This case and others, like the Colonial Pipeline attack, underscore the urgent need for critical infrastructure operators to bolster their cyber resilience and prepare for the inevitability of cyber threats.

Threat actors attacked Danish energy organizations in 2023, causing disruption to operations.
Threat actors attacked Danish energy organizations in 2023, causing disruption to operations.

5 strategies utilities operators can use to build cyber resilience

In light of these escalating risks, critical infrastructure operators must adopt a proactive approach to cybersecurity.  

Here are key strategies organizations can use:

1. Move from breach prevention to cyber resilience

t’s impossible to prevent every breach. Instead of solely focusing on breach prevention, utilities must shift their focus towards cyber resilience – the ability to withstand and recover from cyberattacks quickly. Recognizing that breaches are inevitable, they must prioritize strategies that enable them to survive and rebound from attacks with resilience.

2. Focus on the basics

Cyber hygiene is an essential, foundational step for enhancing cyber resilience, including understanding risks, implementing robust, layered security measures, and gaining granular visibility into communication pathways. Organizations must prioritize these fundamentals to build a solid defense against evolving threats.  

3. Implement proactive security measures

Rather than waiting for an attack to occur, organizations should take proactive measures to identify and mitigate potential vulnerabilities. This proactive approach can help minimize the impact of breaches and reduce the likelihood of successful attacks.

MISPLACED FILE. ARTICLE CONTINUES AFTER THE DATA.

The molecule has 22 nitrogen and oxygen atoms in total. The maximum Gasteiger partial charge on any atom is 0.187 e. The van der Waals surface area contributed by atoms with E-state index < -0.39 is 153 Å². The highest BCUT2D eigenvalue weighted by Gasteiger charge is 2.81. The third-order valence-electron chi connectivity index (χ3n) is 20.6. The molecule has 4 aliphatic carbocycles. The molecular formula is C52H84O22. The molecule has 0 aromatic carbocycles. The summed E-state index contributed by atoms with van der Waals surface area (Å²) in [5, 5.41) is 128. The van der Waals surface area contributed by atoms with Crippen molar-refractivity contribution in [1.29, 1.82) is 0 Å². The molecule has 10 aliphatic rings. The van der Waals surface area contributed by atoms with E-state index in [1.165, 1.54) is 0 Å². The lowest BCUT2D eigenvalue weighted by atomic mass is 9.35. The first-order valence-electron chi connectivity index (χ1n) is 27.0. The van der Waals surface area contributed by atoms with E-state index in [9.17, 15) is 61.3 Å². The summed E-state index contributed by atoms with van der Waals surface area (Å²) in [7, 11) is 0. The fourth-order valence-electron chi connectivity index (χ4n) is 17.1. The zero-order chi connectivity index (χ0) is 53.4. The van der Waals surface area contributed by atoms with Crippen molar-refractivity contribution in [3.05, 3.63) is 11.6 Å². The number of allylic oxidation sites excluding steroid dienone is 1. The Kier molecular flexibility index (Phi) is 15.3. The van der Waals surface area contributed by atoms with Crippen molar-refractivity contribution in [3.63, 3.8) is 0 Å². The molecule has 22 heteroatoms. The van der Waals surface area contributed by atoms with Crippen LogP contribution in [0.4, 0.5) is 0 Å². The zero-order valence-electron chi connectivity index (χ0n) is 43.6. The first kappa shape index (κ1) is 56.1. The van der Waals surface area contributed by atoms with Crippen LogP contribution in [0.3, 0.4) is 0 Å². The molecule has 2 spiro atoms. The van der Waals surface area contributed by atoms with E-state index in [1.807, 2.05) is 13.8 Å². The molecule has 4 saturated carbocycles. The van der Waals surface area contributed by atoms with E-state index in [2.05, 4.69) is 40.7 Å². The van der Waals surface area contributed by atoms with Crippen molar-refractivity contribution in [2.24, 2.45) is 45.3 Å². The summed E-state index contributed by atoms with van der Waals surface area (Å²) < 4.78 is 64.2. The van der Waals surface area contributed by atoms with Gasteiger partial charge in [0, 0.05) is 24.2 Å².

4. Embrace regulatory mandates and best practice guidelines

Utilities have many governing and regulatory bodies that can guide their cybersecurity initiatives.  

5. Empower security teams to make strategic choices

In the face of evolving cyber threats, utilities security teams must be empowered to take a more strategic view of cybersecurity. Rather than constantly chasing the latest security solutions, these teams should focus on implementing proactive measures aimed at enhancing cyber resilience. By diverting their focus from reactive solutions to proactive strategies, security teams can better prepare their organizations for the challenges ahead.

Building resilient utility organizations

The threat landscape facing utilities organizations is more complex and dangerous than ever before. By embracing the principles of cyber resilience, prioritizing proactive security measures, and adhering to best practice guidelines like Zero Trust, operators can better fortify themselves against the relentless onslaught of cyber threats and emerge stronger in the face of adversity. It’s important that stakeholders across the public and private sectors address this pressing issue and safeguard the utilities that underpin our way of life.

Get in touch today to learn more about how Illumio can support your utilities organization’s cyber resilience.